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Having not bought a major item of tackle in ages (my Harrisons' are now 20 years old) I'm not best placed to advise on tackle choices. I know of a few anglers who have the Drennan Acolyte float rod and like them a lot (and a  lot lighter than a Harrison) but I also know of a couple of friends who have had Acolytes break on them! Also I'm not that au fait with the budget end of the centre pin market! The reel I showed you is a Speedia (Wide Drum) a very functional reel, quite light and an excellent free spinning movement. Made around 50-60 years ago I believe. It does all my heavy lifting these days - might not have the charm or the classical elegance of an aerial type reel (of which I have many!) but it's a reliable work horse. IIRC Paul paid around £65 for it a decade or so ago. They still regularly appear on ebay - alas prices are around double this - which pushes it close to the second hand aerial market! Why not ask a question or two on the main forum here - and see what others suggest as regards both items?

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Hi Both,

I've been following your blog for a while Chris as I'm trying to learn about and access the Kennet. Really enjoy your reports.

On rods, I have two Drennan Acolyte float rods, a 15' and a 17'. Both are wonderful rods and so far I have had no trouble with them despite much tangling with shrubbery.   I have also heard of top section breakages, but for me, so far so good after two years.  They have a wonderful combination of finesse and power. Despite their featherweight and ultra slim profile they seem to have "muscle" and speed in the tip section, which allows you to hit the most delicate bite. The 17' was bought for my particular style locally on the Thames, where I often stret peg. It has enough length to get just over the drop off into the main stream. If they were fly rods they would be up there with Sage and probably cost £700+.

On reels Bayleaf I am a recent convert to the "pin". It certainly takes time and I still haven't perfected the casting, but my advice would be that once you get one leave the fixed spool reel at home and force yourself to persevere.  My own confidence grew when I bought and Aerial style with a line guard, which stops the line blowing around in windy conditions. I've spoken to several in the know and was consistently pointed to the JW Young Purist II as good general purpose trotting reel.  There are usually decent used ones on Ebay, from about £250 upwards but buyer beware. I am certain one I saw was a fake.  I bought my most recent pin from Thomas Turner Fishing Antiques and John Stephenson there was really helpful. I would recommend them without hesitation.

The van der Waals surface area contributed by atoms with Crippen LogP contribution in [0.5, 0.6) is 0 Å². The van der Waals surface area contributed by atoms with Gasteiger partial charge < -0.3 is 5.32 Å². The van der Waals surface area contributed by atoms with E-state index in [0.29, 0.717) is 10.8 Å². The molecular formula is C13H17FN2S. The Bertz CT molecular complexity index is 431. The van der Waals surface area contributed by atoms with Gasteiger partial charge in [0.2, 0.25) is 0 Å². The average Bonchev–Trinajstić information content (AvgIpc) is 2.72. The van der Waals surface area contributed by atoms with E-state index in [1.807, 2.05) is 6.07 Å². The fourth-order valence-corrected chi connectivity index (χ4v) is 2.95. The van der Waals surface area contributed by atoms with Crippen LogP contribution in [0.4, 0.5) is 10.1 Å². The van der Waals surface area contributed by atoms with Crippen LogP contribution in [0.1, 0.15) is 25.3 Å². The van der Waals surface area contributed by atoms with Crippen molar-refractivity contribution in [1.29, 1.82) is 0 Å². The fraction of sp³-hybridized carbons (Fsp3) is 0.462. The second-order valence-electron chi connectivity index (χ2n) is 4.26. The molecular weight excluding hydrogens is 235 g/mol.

Hope that helps.

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I have a Youngs Purist - but found it a little on the heavy side - especially if I'm on the bank all day - used to suffer with 'tennis aka trotting ' elbow when I used it for long periods!

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Hi Richard - I've just seen your comments several days on. Thank you so much for your detailed and much appreciated recommendations. 

Love the comment about leaving the fixed-spool at home - having blanked again last Saturday thought of leaving the whole kit and caboodle at home next time.! It was an inspiration and an annoyance to bump into Chris on the bank and loiter in the undergrowth behind him. He made it look so easy, and having returned to my own swims and not have a bite all morning, made me realise that I needed to up my game/tackle. Chris' willingness to put up with my banal questions and his blog is a fab resource for someone like me, returning to fishing after 20 or so years and new to the area.

Streuth - a 17-footer. I'd be wildly ungainly with one of those. I'm hoping to trot more or less off the rod tip and thus keep casting to a minimum while I get used to a pin. I tend suffer more birds nests than Bill Oddie at the best of time, so will need to get the hang of it before risking a cast.

I've sought and received much kindly advice. I'm a little scared of buying second hand for the reason you suggested of either potential fake, or just being worn out. I've heard good things about the Okuma Sheffield from different people and read good reviews too, so rightly or wrongly, and I really appreciate your experiences with John Stephenson, I think I will plump for one of these with its line guard, guarantee and warranty. 

Do you have a fishing blog, Richard? You write well. I'm thinking of starting one on this site with my misadventures - I can't be the only one who has been to hospital to have a hook removed, have caught a dead eel and despite loving the sport and regularly suffering sleepless nights before sessions, rarely seems to come up trumps. But oh boy, when I do...